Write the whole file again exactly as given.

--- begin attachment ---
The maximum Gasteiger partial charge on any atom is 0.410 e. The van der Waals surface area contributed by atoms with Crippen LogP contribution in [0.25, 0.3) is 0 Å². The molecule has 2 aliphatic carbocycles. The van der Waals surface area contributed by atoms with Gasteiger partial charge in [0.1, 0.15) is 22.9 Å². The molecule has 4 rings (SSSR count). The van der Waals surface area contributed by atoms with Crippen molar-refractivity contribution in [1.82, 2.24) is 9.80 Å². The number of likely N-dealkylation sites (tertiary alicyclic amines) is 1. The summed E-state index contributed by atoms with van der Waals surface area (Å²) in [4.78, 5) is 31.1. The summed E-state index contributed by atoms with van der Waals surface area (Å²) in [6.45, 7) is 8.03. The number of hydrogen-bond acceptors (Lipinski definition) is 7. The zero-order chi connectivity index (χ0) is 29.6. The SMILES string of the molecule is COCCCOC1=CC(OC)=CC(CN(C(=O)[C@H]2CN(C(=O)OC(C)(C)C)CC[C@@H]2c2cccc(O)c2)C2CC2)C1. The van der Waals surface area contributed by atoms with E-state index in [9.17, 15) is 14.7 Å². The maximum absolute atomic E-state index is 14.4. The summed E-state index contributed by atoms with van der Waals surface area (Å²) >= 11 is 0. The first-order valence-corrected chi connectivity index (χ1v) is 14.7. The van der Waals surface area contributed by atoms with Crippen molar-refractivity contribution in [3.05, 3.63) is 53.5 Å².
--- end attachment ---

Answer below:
The maximum Gasteiger partial charge on any atom is 0.410 e. The van der Waals surface area contributed by atoms with Crippen LogP contribution in [0.25, 0.3) is 0 Å². The molecule has 2 aliphatic carbocycles. The van der Waals surface area contributed by atoms with Gasteiger partial charge in [0.1, 0.15) is 22.9 Å². The molecule has 4 rings (SSSR count). The van der Waals surface area contributed by atoms with Crippen molar-refractivity contribution in [1.82, 2.24) is 9.80 Å². The number of likely N-dealkylation sites (tertiary alicyclic amines) is 1. The summed E-state index contributed by atoms with van der Waals surface area (Å²) in [4.78, 5) is 31.1. The summed E-state index contributed by atoms with van der Waals surface area (Å²) in [6.45, 7) is 8.03. The number of hydrogen-bond acceptors (Lipinski definition) is 7. The zero-order chi connectivity index (χ0) is 29.6. The SMILES string of the molecule is COCCCOC1=CC(OC)=CC(CN(C(=O)[C@H]2CN(C(=O)OC(C)(C)C)CC[C@@H]2c2cccc(O)c2)C2CC2)C1. The van der Waals surface area contributed by atoms with E-state index in [9.17, 15) is 14.7 Å². The maximum absolute atomic E-state index is 14.4. The summed E-state index contributed by atoms with van der Waals surface area (Å²) >= 11 is 0. The first-order valence-corrected chi connectivity index (χ1v) is 14.7. The van der Waals surface area contributed by atoms with Crippen molar-refractivity contribution in [3.05, 3.63) is 53.5 Å².